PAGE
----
An Austro-Hungarian sniper in World War I and a convicted sex offender are the unlikely protagonists in two novels that promise more than they deliver.
Book 128: The Sojourn by Andrew Krivak
Shortlisted for the 2011 National Book Award, The Sojourn is the sort of novel that contest judges love -- filled with weighty themes from the despoliation of innocence to the meaning of life and the horrors of war.
Jozef Vinich is an America who finds himself at war through a series of unfortunate events and misjudgments. While an infant, in Colorado, Jozef's mother is killed after taking a stroll along a train trestle.
Unsuccessful in America and mourning the loss of his wife, Jozef's father packs up his son and his trusty rifle and returns to his native Austria-Hungary. A cruel step-mother, two bullying step-brothers and an impoverished life as a shepherd await Jozef.
When war breaks out, Jozef lies about his age and enlists. His skill with a rifle -- honed while hunting for food when not tending sheep -- leads to his assignment as a sniper.
We follow Jozef through the war, his capture and subsequent imprisonment and his return home. During that return, Jozef befriends a pregnant woman. She dies giving birth and Jozef assumes responsibility for returning the infant to the woman's family. Clearly, it is opportunity for redemption for the death's bestowed at a remove during the war.
The Sojourn breaks no new ground. Many of the scenes in the novel feel stale and predictable. Other war novels have told this story before, and told it better.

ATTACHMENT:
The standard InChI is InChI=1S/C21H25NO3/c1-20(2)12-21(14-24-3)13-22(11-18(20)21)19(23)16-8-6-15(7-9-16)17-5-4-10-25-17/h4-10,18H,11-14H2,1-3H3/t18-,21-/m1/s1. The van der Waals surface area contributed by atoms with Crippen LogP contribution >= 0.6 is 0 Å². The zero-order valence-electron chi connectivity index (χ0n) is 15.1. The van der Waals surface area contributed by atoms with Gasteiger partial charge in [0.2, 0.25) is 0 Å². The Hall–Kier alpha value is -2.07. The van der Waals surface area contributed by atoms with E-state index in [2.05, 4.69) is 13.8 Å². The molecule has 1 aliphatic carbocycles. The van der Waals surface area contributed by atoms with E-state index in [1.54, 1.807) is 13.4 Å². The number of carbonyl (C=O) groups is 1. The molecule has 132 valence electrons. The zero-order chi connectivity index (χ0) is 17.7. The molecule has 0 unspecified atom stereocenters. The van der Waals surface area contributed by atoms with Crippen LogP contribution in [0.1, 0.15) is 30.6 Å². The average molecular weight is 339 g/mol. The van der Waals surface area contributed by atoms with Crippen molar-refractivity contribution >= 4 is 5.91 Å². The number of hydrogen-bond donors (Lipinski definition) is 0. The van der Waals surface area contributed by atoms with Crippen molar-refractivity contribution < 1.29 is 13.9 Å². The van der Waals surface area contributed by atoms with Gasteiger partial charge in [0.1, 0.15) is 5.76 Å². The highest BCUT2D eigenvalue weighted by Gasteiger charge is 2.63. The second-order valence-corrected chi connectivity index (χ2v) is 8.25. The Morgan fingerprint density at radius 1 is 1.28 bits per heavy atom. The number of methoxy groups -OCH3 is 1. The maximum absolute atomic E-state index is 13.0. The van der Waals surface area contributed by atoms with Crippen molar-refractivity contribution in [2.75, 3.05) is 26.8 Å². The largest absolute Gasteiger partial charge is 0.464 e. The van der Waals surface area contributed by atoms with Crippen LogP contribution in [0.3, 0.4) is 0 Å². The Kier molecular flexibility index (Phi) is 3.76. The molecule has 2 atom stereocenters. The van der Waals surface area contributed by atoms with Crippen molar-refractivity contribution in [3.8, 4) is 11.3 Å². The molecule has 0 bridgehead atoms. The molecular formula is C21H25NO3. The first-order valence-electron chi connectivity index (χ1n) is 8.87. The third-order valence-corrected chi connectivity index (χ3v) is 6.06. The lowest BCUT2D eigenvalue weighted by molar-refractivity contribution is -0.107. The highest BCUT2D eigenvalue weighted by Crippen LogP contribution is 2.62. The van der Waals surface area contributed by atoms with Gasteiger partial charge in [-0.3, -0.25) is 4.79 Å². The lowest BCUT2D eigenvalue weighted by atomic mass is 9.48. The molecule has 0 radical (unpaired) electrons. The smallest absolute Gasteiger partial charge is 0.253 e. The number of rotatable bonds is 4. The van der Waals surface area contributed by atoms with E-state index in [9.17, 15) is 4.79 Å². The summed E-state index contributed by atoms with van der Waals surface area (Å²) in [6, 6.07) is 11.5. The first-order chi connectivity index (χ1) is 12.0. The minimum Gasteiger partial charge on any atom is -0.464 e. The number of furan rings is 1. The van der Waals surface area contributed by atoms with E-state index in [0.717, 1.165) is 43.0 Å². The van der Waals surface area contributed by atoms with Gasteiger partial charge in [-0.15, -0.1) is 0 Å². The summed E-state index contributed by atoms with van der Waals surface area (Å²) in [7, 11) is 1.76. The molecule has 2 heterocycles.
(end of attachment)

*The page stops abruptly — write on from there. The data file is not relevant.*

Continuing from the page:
Book 129: Lost Memory of Skin by Russell Banks
A far more promising and original novel is Lost Memory of Skin by Russell Banks.
It's the story of the Kid, a 22-year-old, sex offender living, with other sex offenders, beneath a highway overpass. The irony is that the Kid is a virgin who has yet to kiss a woman.
An egregious misstep in judgment led to his arrest and conviction. The punishment imposed on the Kid is excessive and seems likely to follow him throughout his life. That's one of the points Banks seeks to make. The Kid isn't so bad, just unfortunate. He never knew his father and his mother abetted her son's addiction to pornography.
Had the novel remained focused on the Kid, it might have worked. Maybe. The Kid is still a most unlikely protagonist. The trouble is that Banks introduces a second character, a college professor seeking to interview the Kid in support of his theory that sex offenders can reintegrated into society.
But in the course of the novel, the professor turns up dead. Either he killed himself, disconsolate that his wife has left him or because he was also a sex offender and the police were closing in or -- and this is where the novel really goes off the rails -- he was a spy who was killed because he knew to much.
Really. A spy? Where'd that come from.
Banks never resolves the question of the professor's suicide/murder. And, after introducing the possibility of a shadowy espionage ring, I'm not sure he could.
Banks' dalliance with the professor also distracts and diminishes from the Kid's story, turning the entire novel into farce. What begins as a provocative and thoughtful novel, ends disappointingly.